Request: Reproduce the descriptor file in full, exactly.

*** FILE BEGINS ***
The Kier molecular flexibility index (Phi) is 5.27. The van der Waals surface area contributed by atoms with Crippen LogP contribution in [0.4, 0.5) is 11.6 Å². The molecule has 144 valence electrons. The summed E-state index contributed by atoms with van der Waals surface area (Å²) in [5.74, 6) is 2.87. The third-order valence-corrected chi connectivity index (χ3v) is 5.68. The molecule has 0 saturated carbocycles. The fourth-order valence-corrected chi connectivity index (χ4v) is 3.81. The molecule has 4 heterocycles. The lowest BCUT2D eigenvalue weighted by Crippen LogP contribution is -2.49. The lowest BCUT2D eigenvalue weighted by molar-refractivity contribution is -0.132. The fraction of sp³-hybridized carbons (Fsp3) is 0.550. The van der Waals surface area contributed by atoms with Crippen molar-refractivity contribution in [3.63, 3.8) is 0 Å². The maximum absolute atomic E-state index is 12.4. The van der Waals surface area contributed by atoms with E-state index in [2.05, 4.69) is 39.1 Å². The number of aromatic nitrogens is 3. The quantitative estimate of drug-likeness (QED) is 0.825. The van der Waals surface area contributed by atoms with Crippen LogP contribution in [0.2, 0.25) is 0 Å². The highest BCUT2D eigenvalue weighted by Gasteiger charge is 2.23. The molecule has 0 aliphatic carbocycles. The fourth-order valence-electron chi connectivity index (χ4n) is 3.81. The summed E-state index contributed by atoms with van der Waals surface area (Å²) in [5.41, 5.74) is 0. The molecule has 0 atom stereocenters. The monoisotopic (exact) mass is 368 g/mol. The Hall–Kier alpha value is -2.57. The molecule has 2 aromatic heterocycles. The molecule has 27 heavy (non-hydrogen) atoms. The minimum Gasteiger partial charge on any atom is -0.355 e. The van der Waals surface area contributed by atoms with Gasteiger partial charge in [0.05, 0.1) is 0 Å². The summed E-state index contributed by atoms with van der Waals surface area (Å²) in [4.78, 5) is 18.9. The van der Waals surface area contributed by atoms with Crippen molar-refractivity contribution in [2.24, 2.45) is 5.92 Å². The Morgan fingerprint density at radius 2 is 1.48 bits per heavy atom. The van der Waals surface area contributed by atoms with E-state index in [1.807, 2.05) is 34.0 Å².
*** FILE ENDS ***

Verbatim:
The Kier molecular flexibility index (Phi) is 5.27. The van der Waals surface area contributed by atoms with Crippen LogP contribution in [0.4, 0.5) is 11.6 Å². The molecule has 144 valence electrons. The summed E-state index contributed by atoms with van der Waals surface area (Å²) in [5.74, 6) is 2.87. The third-order valence-corrected chi connectivity index (χ3v) is 5.68. The molecule has 0 saturated carbocycles. The fourth-order valence-corrected chi connectivity index (χ4v) is 3.81. The molecule has 4 heterocycles. The lowest BCUT2D eigenvalue weighted by Crippen LogP contribution is -2.49. The lowest BCUT2D eigenvalue weighted by molar-refractivity contribution is -0.132. The fraction of sp³-hybridized carbons (Fsp3) is 0.550. The van der Waals surface area contributed by atoms with Crippen molar-refractivity contribution in [3.63, 3.8) is 0 Å². The maximum absolute atomic E-state index is 12.4. The van der Waals surface area contributed by atoms with E-state index in [2.05, 4.69) is 39.1 Å². The number of aromatic nitrogens is 3. The quantitative estimate of drug-likeness (QED) is 0.825. The van der Waals surface area contributed by atoms with Crippen LogP contribution in [0.2, 0.25) is 0 Å². The highest BCUT2D eigenvalue weighted by Gasteiger charge is 2.23. The molecule has 0 aliphatic carbocycles. The fourth-order valence-electron chi connectivity index (χ4n) is 3.81. The summed E-state index contributed by atoms with van der Waals surface area (Å²) in [5.41, 5.74) is 0. The molecule has 0 atom stereocenters. The monoisotopic (exact) mass is 368 g/mol. The Hall–Kier alpha value is -2.57. The molecule has 2 aromatic heterocycles. The molecule has 27 heavy (non-hydrogen) atoms. The minimum Gasteiger partial charge on any atom is -0.355 e. The van der Waals surface area contributed by atoms with Gasteiger partial charge in [0.05, 0.1) is 0 Å². The summed E-state index contributed by atoms with van der Waals surface area (Å²) in [4.78, 5) is 18.9. The van der Waals surface area contributed by atoms with Crippen molar-refractivity contribution in [2.24, 2.45) is 5.92 Å². The Morgan fingerprint density at radius 2 is 1.48 bits per heavy atom. The van der Waals surface area contributed by atoms with E-state index in [1.807, 2.05) is 34.0 Å².